Reading First: A Guide to Vocabulary Instruction

Print this page

[Click on the photos to see a larger version]

Vocabulary is generally thought of as oral vocabulary and reading vocabulary. Oral vocabulary refers to words we use while speaking and words we understand when listening. Reading vocabulary refers to words we use while writing and words we understand when reading.

pixThe goal of reading instruction is fluent reading with good comprehension. Vocabulary knowledge is closely tied to a reader's comprehension. Not only do readers need to know word meanings, but they must also have background knowledge to support their vocabulary. Additionally, topics have specialized vocabulary that influence comprehension. For example, a crease can mean a fold in fabric, but in the sport of cricket, creases are lines marking a player's position. Vocabulary is strongly related to reading performance as well as to overall school achievement.

This being said, how do we effectively teach vocabulary so that our students develop a large vocabulary repertoire? We all remember the old way to teach vocabulary: give out a list of words on Monday, look them up in the dictionary and maybe write them in a sentence, and test on Friday. This strategy to teach vocabulary is ineffective. Students need to actively learn word definitions in contextualized settings that allow them to compare the new words to already known words and concepts.

Vocabulary Instruction: Guidelines for Word Selection
Many studies have shown that the vocabularies of high performing children exceed those of their same-age peers. One way you can help build vocabulary, as well as support listening and reading comprehension, is to directly teach vocabulary. The first step in specific word instruction is appropriate word selection. This section of the Vocabulary Guide will map out guidelines for selecting words to preteach.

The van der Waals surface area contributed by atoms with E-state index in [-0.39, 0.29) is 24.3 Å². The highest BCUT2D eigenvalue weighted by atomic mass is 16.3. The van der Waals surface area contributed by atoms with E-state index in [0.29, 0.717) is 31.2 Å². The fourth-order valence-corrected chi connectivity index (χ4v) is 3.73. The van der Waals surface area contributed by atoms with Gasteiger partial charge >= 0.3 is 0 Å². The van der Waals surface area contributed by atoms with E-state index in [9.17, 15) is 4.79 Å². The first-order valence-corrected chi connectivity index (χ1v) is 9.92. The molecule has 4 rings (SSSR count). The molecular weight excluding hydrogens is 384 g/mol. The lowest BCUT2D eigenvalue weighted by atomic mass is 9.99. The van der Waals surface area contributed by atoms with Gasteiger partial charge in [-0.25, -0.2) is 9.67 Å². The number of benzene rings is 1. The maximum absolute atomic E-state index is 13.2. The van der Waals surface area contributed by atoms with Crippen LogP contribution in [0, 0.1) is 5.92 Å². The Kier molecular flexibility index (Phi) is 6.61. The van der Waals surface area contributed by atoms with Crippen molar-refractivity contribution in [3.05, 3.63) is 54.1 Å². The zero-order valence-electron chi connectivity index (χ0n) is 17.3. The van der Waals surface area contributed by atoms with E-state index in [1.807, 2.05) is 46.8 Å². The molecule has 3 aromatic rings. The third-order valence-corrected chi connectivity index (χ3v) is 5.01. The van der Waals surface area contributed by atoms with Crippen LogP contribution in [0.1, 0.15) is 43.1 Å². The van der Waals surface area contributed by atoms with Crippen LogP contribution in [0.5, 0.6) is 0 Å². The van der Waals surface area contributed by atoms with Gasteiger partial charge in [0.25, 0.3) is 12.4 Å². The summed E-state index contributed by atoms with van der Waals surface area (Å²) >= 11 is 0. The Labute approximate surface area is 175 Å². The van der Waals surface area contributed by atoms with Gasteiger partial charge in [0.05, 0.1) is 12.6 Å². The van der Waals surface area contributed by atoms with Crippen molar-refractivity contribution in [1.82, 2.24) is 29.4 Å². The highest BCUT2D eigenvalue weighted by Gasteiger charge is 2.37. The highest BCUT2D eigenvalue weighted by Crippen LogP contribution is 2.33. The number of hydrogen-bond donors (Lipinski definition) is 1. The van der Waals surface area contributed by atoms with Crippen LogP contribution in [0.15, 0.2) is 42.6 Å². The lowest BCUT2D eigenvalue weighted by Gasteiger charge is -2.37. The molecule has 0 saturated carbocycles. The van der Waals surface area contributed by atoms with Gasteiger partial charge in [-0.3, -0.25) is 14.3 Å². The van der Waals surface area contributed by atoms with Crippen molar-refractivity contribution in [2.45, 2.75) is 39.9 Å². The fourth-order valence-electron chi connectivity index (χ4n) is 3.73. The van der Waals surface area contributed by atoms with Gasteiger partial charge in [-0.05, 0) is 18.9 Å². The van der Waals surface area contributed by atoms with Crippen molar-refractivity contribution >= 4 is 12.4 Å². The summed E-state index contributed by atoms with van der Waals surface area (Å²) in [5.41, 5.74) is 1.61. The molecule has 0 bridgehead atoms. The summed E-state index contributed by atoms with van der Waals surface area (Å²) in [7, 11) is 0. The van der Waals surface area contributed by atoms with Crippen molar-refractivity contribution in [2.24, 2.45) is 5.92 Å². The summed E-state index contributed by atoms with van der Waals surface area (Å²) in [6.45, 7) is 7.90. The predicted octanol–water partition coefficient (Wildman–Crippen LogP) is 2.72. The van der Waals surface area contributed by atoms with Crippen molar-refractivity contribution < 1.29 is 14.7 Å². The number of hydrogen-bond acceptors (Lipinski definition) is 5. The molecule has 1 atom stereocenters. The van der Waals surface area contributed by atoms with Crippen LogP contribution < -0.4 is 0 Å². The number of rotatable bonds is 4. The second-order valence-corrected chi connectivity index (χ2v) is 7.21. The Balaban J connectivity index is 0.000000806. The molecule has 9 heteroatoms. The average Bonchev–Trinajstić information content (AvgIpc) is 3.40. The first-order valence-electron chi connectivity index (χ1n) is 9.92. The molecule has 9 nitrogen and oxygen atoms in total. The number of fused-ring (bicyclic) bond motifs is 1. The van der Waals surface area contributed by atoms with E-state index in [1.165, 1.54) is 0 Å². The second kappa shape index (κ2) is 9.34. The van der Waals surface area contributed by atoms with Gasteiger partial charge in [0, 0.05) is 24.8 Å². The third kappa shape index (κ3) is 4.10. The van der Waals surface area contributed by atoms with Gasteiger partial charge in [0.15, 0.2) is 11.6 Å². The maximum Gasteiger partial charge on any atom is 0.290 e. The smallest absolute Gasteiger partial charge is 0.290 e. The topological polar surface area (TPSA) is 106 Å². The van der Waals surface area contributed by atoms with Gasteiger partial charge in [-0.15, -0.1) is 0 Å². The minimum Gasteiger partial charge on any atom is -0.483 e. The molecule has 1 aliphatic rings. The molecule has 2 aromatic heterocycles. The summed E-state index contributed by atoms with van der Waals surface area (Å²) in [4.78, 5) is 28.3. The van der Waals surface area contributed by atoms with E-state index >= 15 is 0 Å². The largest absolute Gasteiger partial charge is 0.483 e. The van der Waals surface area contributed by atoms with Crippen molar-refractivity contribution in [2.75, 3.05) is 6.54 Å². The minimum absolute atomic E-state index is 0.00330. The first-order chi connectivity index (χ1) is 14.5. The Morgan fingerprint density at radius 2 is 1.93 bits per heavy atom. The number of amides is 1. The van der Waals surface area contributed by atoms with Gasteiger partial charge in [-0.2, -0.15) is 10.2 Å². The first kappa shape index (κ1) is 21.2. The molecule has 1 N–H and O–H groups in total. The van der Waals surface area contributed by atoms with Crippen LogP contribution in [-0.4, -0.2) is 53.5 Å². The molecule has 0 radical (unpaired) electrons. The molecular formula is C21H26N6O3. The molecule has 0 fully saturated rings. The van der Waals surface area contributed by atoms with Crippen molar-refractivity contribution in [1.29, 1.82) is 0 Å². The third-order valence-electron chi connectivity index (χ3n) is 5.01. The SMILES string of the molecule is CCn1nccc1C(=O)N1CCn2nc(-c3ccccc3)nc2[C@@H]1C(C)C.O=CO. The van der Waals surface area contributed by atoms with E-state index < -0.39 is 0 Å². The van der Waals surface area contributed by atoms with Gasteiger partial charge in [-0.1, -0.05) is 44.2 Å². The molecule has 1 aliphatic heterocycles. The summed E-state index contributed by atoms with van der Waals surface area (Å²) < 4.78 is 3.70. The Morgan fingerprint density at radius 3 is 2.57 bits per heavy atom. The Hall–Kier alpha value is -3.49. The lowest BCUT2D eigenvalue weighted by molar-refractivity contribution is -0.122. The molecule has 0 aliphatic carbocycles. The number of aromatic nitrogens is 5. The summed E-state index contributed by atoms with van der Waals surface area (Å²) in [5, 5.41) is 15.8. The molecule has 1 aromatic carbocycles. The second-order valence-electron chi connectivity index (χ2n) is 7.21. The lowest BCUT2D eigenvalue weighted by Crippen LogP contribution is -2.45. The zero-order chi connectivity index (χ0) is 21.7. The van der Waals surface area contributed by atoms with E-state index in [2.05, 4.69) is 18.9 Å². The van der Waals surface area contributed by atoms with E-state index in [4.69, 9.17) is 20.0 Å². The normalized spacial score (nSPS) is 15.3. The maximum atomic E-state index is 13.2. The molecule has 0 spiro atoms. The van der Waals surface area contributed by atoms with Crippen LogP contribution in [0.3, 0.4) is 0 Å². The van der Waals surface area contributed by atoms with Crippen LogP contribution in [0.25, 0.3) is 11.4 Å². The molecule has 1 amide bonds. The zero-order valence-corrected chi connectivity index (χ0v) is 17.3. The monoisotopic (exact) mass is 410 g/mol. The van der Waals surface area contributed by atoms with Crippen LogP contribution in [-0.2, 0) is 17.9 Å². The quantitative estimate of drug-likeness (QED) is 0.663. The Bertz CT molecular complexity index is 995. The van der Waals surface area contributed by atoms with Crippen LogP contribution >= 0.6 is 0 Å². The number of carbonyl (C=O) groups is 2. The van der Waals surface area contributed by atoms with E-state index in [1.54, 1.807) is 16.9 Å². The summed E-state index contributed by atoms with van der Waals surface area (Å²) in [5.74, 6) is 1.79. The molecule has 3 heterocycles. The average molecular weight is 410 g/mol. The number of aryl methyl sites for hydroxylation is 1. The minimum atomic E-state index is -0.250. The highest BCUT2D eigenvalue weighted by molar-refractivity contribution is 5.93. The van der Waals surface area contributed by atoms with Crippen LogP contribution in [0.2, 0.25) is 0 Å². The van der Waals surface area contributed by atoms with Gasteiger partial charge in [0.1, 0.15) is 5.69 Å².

Instructional Activities for Vocabulary Development: Direct Vocabulary Instruction
Direct vocabulary instruction of difficult words and/or concepts that are relevant to a shared text will lead to better reading comprehension. Each activity described in this section of the guide involves direct teaching of word meanings with repeated exposure to words in contextualized settings.

Instructional Activities for Vocabulary Development: Indirect Vocabulary Instruction
Children learn vocabulary indirectly when they hear and read words in a variety of contexts. The activities described in this section of the guide are designed to help your students learn strategies that will enable them to learn vocabulary indirectly while listening and reading.

Click here to see a list of resources that address vocabulary instruction

Pictorial Case Study for Vocabulary Development

Please feel free to download and use any of the activities and information that we have provided. You may contact the Reading First office at the University of Virginia if you have any questions.

Top of the page

Contact Reading First in Virginia

Copyright 2003-2010 by the Rector and Visitors of the University of Virginia. The University is an equal opportunity educator and employer. This information is subject to change without notice. For questions or comments on the content contact Reading First in Virginia. For questions or comments on the site itself contact the Webmaster.